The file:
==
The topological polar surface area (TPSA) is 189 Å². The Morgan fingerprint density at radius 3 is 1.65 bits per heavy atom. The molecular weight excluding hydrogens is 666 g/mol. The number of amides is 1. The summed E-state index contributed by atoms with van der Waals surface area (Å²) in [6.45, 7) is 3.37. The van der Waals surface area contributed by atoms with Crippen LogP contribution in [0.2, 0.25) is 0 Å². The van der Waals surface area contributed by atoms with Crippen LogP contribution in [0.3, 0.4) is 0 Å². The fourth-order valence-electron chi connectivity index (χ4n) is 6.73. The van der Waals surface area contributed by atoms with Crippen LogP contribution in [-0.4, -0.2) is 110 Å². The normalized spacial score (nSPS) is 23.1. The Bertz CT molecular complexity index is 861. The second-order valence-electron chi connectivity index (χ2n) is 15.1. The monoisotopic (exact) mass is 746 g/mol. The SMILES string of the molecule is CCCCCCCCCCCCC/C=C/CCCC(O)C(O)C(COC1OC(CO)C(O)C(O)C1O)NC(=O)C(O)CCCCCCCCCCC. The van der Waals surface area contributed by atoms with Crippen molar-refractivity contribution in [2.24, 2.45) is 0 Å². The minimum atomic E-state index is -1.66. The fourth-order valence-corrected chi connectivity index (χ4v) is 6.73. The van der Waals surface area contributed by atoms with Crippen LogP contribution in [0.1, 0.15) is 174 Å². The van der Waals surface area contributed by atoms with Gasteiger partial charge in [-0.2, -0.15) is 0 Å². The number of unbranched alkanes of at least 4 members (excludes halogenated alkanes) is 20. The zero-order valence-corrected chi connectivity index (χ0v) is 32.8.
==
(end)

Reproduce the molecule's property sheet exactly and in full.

The topological polar surface area (TPSA) is 189 Å². The Morgan fingerprint density at radius 3 is 1.65 bits per heavy atom. The molecular weight excluding hydrogens is 666 g/mol. The number of amides is 1. The summed E-state index contributed by atoms with van der Waals surface area (Å²) in [6.45, 7) is 3.37. The van der Waals surface area contributed by atoms with Crippen LogP contribution in [0.2, 0.25) is 0 Å². The van der Waals surface area contributed by atoms with Crippen LogP contribution in [0.3, 0.4) is 0 Å². The fourth-order valence-electron chi connectivity index (χ4n) is 6.73. The van der Waals surface area contributed by atoms with Crippen LogP contribution in [-0.4, -0.2) is 110 Å². The normalized spacial score (nSPS) is 23.1. The Bertz CT molecular complexity index is 861. The second-order valence-electron chi connectivity index (χ2n) is 15.1. The monoisotopic (exact) mass is 746 g/mol. The SMILES string of the molecule is CCCCCCCCCCCCC/C=C/CCCC(O)C(O)C(COC1OC(CO)C(O)C(O)C1O)NC(=O)C(O)CCCCCCCCCCC. The van der Waals surface area contributed by atoms with Crippen molar-refractivity contribution in [2.24, 2.45) is 0 Å². The minimum atomic E-state index is -1.66. The fourth-order valence-corrected chi connectivity index (χ4v) is 6.73. The van der Waals surface area contributed by atoms with Crippen LogP contribution in [0.1, 0.15) is 174 Å². The van der Waals surface area contributed by atoms with Gasteiger partial charge in [-0.2, -0.15) is 0 Å². The number of unbranched alkanes of at least 4 members (excludes halogenated alkanes) is 20. The zero-order valence-corrected chi connectivity index (χ0v) is 32.8.